snow in Canada

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Canada is not the only place that has snow. See these pictures of snow in Russia.


Good pictures at the English Russia site (one of my favourites, alongside People of Walmart). This is from Kamchatka:


There is no snow in Vancouver, and spring is pushing up daffodils. What's it like in Edmonton, Jerry?

I've heard tell of some kind of Canadian-style winter weather on the Eastern Seaboard of the USA. From a two day old CBC report on bad weather in Boston and region:

Snow totals

Some areas of New England reported nearly 60 cm of snow from the storm including Acushnet, Massachusetts with 55 cm, and Salisbury with 52 cm. Boston recorded 33 cm of new snow. At the easternmost tip of Maine, Lubechad had a full 60 cm.
With many intersections already clogged by soaring snow banks, forces mobilized before the storm to remove piles of snow. Massachusetts called up the National Guard troops to help and Hanscom Air Force base outside Boston became a staging area for heavy equipment pouring in from eight other Northeast states.
Lightning and white out conditions
Although the storm did not bring the eye-popping snow totals of others this season, it made its presence felt with lightning strikes and strong winds that left visibility close to zero for stretches along the coast.
"Oh my goodness, it's a whiteout!" said Sue Baker of Lubec, Maine, observing the wind blowing outside her bed and breakfast, the Peacock House.
The Coast Guard said it rescued an Australian father-son sailing team whose boat lost power and had its sails torn in 96 km/h winds about 225 kilometres southeast of Nantucket.
In Vermont, the wind was enough to force shut-down of the Lake Champlain ferry cross between Charlotte and Essex, New York.
On Cape Ann north of Boston, Patrick McGehee said he was awed by lightning strikes early Sunday morning when he took out his dog.
"I wasn't sure what was going on, if it was some kind of spiritual event or what," said McGehee, the owner of the Mary's by the Sea summer rental business in Rockport. "The whole sky lit up like somebody lit up a lightbulb."

Carrying on the tone of awesome 'spiritual event,' the CBN news site says, "And now it's the South's turn" . ...

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Glaciers will take out your Vancouver as I bask in my Arizona sunshine. We're setting up refugee camps right now, fortunately not too near me.


more CO two, more CO two; sizzle has shriveled!

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What's it like in Edmonton, Jerry?

If you want to know the weather any place on planet Earth, go here.


And use the search feature.

I live inside, not outside. Inside where I live, the weather is fine, usually the temperature that I set it to.

Snow can be useful.

1. Some people like to go skiing or sledding.

2. Some children like to make snow men.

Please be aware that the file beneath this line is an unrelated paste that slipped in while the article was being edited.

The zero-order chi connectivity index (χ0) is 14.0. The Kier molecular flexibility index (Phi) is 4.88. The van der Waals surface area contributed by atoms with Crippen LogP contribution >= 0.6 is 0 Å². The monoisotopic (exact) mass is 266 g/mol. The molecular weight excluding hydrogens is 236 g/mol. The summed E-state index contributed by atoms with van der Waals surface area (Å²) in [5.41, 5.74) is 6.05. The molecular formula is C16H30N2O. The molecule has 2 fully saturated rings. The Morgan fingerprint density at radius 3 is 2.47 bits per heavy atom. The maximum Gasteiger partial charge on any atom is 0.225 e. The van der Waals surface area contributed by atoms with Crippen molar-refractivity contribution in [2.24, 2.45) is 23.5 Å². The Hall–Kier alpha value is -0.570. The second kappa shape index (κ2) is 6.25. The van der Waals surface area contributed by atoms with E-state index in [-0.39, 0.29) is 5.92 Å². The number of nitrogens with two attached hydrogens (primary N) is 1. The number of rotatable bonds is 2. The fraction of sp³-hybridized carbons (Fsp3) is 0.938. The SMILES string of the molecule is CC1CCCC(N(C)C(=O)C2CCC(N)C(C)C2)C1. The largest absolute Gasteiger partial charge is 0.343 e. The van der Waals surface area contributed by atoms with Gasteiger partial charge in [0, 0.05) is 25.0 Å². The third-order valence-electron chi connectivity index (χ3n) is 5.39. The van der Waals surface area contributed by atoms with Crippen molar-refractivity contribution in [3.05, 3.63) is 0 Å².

3. Some people think snowball fights are fun.

4. Snow is insulation; helps (along with ice) to prevent the water in lakes from freezing, so fish can survive.

5. Indians buried themselves in snow as a survival technique. (Snow is insulation.)

6. If you are roughing it in winter and you have no water, you can melt snow.

7. In spring when the snow melts, it provides moisture for farmers so their crops can grow.

... probably more

Cold can be useful.

1. Certain unpleasant insects don't survive our winters and are not native here.

2. If you live on a farm or somesuch place with lots of room, you can make a large refrigerator or freezer out of the great outdoors.

Surviving the cold.

If you are driving a car and you run out of gas and you are in the middle of nowhere and especially if it's cold, you could be in trouble. You should always be equipped for such an emergency and do a little planning for it to not happen.

Crazy white man.

Bison are adapted to cold and snow. Extreme cold does not bother them. In winter they dig under the snow to eat dead grass. Along come crazy white man. Kill all the bison. Bring cattle from Europe. Cattle need shelter in extreme cold. Too stupid to dig snow for dead grass; farmer makes hay for them; lots of work.

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We've had about two inches so far this season where I live. The Chesapeake Bay seems to protect us a bit. Those snow plows and blowers are amazing.

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I too live inside for the past two weeks, not by choice but because of a week enjoying ill-health in hospital (storm , storm, ice, more storm), a thrill ride to Saint John in rainstorm  for variety, a riotous overnight in an empty Chateau Saint John (roads closed again)  followed  by an invigorating round of ingenious medical tests (not only is nothing new wrong with me, some old stuff is way better!!!) and back to sweet home where every house now has a beautiful backyard rink, as well as a front-yard and side-yard rinks....it is impossibly beautiful and silvery lacy icy and a children's paradise: no school, no church, banks and stores closed so no errands.

No wonder I remember my childhood so fondly, and I am entering my second one so unexpectedly cheerfully. Obviously I am in the right place.  Some people may consider the small-town culture of the east coast a hell, but they should know that they should rethink it, now that it has frozen over,

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